I need a way to describe a woman who does not want children. She does not hate them per se, only will not have anything to do with them.

A couple of options I have gone through; a no-child female, a contra child headhunter. It is a logline for a story in which her ex-lover dies and leaves her with this unique child,

When a unique post-apocalyptic baby is born, a retired _______ becomes its guardian...

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    There isn't a single-word that means a person who has never wanted children, you're going to have to make a compromise, ask for an idiom or an idiomatic expression equivalent.
    – Mari-Lou A
    Jun 26, 2017 at 7:22
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    A highflying headhunter, married to her career...but in your story she's retired. This makes it highly unlikely that she could ever adopt or become a child's guardian unless she was wealthy.
    – Mari-Lou A
    Jun 26, 2017 at 7:23
  • @Mari-LouA In Syk's post apocalyptic worlds, adoption legislation is unlikely to the main stumbling block.
    – Spagirl
    Jun 26, 2017 at 7:36
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    @Syk, as ever I'm going to suggest that you step back from the sentence you are already halfway through building and look again at what it is you need the log line to communicate, You don't need the whole story in there. Would it be enough to convey that 'With no experience of children, X, a retired whatever, finds herself Guardian to a unique child.'?
    – Spagirl
    Jun 26, 2017 at 12:43
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5 Answers 5


The common term these days is child-free:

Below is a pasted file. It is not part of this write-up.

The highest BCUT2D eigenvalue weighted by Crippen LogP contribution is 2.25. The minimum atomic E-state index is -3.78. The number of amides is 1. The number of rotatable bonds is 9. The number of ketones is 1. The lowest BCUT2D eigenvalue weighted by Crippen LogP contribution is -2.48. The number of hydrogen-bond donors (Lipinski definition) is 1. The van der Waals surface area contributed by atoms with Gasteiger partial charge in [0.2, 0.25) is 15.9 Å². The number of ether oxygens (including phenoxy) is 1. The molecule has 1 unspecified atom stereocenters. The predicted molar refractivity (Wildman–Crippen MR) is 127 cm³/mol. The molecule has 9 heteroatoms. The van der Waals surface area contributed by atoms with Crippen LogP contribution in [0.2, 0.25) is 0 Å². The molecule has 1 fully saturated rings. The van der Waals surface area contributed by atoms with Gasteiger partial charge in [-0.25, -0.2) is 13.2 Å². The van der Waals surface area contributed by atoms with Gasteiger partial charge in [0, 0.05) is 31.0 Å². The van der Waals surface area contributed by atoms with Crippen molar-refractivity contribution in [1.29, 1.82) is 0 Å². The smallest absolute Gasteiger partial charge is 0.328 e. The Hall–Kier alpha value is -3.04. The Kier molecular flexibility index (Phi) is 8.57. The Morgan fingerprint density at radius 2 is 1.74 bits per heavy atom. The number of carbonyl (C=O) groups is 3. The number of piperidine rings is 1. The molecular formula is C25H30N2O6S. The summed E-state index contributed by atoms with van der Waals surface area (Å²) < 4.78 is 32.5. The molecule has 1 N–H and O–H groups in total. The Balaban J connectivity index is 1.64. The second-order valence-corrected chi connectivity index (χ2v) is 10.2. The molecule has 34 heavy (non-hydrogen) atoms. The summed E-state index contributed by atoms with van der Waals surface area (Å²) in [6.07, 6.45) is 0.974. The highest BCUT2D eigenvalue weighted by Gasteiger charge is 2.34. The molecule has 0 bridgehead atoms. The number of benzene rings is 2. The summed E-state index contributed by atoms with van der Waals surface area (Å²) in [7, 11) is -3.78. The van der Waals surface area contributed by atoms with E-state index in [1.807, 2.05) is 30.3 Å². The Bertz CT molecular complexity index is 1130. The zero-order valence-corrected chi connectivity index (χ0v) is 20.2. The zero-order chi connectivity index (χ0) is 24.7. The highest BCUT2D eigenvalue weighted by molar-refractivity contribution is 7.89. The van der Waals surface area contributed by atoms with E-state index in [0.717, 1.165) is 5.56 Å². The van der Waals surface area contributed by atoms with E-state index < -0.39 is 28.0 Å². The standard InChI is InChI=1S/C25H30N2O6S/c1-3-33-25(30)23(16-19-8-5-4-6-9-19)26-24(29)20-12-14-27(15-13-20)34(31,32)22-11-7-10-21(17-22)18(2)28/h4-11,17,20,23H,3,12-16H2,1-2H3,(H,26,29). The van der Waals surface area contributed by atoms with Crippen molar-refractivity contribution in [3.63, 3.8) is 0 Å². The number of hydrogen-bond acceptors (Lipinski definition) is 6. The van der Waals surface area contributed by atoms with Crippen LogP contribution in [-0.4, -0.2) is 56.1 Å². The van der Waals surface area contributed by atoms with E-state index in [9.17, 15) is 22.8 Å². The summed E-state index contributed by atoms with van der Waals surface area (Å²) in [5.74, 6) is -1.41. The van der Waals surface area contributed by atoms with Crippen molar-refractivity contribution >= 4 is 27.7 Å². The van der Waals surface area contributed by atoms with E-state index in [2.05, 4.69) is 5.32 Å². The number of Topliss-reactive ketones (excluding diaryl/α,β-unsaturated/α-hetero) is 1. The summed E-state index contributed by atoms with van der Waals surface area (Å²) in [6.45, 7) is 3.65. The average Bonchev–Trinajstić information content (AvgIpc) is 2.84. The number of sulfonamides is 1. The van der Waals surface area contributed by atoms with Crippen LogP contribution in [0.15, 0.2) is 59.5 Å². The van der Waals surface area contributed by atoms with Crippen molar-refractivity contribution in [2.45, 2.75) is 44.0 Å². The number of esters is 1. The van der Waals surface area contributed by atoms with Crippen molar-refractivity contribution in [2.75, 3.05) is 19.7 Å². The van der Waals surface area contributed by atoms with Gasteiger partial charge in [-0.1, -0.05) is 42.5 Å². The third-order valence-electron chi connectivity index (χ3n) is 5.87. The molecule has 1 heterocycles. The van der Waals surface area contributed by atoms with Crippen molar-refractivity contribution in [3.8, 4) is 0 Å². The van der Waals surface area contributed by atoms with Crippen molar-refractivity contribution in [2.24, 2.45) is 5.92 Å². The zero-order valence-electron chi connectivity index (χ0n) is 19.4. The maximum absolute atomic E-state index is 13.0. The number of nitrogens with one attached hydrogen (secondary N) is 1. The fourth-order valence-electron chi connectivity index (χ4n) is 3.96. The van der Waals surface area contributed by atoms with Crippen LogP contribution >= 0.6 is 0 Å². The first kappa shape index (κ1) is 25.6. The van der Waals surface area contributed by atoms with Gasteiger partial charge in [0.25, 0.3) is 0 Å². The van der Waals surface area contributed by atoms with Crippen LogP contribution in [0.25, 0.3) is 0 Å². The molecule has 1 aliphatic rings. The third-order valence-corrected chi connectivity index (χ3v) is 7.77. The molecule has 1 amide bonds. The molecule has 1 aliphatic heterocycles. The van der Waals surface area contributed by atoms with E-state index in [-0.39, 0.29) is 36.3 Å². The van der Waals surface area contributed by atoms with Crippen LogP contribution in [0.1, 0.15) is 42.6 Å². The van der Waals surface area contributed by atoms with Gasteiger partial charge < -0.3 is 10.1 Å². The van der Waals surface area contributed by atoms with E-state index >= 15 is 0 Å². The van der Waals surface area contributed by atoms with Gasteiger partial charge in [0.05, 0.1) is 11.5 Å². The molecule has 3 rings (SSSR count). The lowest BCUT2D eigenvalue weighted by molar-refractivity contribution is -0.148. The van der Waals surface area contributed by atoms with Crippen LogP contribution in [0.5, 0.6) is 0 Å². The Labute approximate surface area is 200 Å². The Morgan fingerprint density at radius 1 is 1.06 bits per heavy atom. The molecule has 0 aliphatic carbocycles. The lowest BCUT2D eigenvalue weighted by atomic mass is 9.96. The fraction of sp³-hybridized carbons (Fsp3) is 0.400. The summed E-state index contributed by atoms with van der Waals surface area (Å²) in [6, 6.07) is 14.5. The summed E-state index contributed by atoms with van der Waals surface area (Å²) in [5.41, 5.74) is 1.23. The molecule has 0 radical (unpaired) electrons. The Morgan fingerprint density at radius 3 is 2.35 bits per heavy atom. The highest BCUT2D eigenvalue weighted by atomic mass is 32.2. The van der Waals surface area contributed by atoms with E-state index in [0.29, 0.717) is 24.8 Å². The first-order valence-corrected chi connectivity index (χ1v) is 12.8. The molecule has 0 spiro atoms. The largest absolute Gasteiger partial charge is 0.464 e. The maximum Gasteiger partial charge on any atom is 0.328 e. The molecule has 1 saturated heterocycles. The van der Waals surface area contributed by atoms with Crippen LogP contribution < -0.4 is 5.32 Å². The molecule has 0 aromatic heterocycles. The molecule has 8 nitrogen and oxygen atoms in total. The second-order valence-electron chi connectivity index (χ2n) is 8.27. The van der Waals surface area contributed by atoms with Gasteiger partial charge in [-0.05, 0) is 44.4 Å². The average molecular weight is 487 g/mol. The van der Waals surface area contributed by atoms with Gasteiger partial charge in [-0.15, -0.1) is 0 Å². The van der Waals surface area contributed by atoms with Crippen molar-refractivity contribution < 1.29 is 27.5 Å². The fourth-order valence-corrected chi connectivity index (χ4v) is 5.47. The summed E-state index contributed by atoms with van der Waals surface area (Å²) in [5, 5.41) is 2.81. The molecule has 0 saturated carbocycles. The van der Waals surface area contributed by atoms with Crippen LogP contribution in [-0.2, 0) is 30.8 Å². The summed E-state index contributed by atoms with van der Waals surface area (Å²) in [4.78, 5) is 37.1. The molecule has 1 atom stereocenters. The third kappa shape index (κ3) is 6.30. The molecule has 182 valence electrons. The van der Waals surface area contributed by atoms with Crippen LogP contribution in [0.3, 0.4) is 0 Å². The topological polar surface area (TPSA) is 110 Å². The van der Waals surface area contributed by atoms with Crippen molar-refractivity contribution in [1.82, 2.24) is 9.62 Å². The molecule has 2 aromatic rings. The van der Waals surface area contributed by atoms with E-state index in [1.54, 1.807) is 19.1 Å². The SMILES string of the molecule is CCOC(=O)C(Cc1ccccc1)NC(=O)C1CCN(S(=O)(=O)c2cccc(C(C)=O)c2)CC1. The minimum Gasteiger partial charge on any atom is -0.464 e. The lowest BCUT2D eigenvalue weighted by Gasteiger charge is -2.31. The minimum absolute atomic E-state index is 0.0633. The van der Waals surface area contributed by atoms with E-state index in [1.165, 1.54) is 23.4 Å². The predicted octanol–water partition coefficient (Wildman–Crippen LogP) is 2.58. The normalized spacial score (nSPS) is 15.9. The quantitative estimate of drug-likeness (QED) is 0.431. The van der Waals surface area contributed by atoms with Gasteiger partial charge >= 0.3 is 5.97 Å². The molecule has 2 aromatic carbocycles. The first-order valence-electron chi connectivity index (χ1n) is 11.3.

1. Not having any children, especially by choice.
    ‘a child-free woman who likes to travel’
    ‘my husband and I are child-free’

For example...

Ms. Handler’s and Mr. Dyer’s desire to be childless — or child-free, as some prefer — syncs with nationwide shifts over the last several decades...

Your sentence, then, would be something like:

When a unique post-apocalyptic baby is born, a retired, child-free headhunter becomes its guardian...

  • 1
    This is what we use regularly. +1 for not being gender specific. Sometimes guys do not want children.
    – Davo
    Jun 26, 2017 at 12:48
  • This also avoids implying anything about ability or desire, merely stating that the person is without children.
    – Davo
    Jun 26, 2017 at 15:13
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    @Davo -- As it is a term commonly used to describe people who choose to not have children, I would disagree. If you wanted to avoid the implication that the person didn't want to have kids, you might be better off saying childless. If the story were set in the past (say, 1970s or before), then child-free would likely not have been in use but nowadays, it is widely used to distinguish from breeders (a mildly derogative term for folks who do have kids.) Jun 26, 2017 at 15:46

"Without a maternal drive" might also work, though it is not a single word.

Maternal [muh-tur-nl] /adjective

  1. of, pertaining to, having the qualities of, or befitting a mother: maternal instincts.

Source: Dictionary.com

Consider "drive", rather than "instinct", if you are concerned with the argument against an assumed innateness of maternal feelings. Or perhaps consider the term "nonmaternal", though I am not sure it is a proper word.


There is a code phrase for this, popularized in the last century but still very recognizable today: career woman. From Oxford Dictionaries:


1.4 [as modifier] (of a woman) interested in pursuing a profession rather than devoting all her time to childcare and housekeeping.

Nowadays we don't think of a career and motherhood as mutually exclusive, but the phrase was coined to make exactly this distinction. Some examples of use:

[M]y wife had an aunt whose daughter was a career woman; she did not want children, and had never had a child . . . . —Fr. Anthony Zimmerman, "Interview: Lloyd J. Duplantis, Ph.D", The Linacre Quarterly, 1999

“She was a career woman. No time for children.” —Vivienne Wallington, The Last Time I Saw Venice, 2011

“Prospective employers can't legally ask if you want children in the near future, but you know for damn sure they'd like to,” she said. “So I say it up front. I'm a career woman with no time for children.” —Cathy Kelly, It Started With Paris, 2015

And a discussion of the anachronism of the phrase, which nonetheless acknowledges its underlying meaning: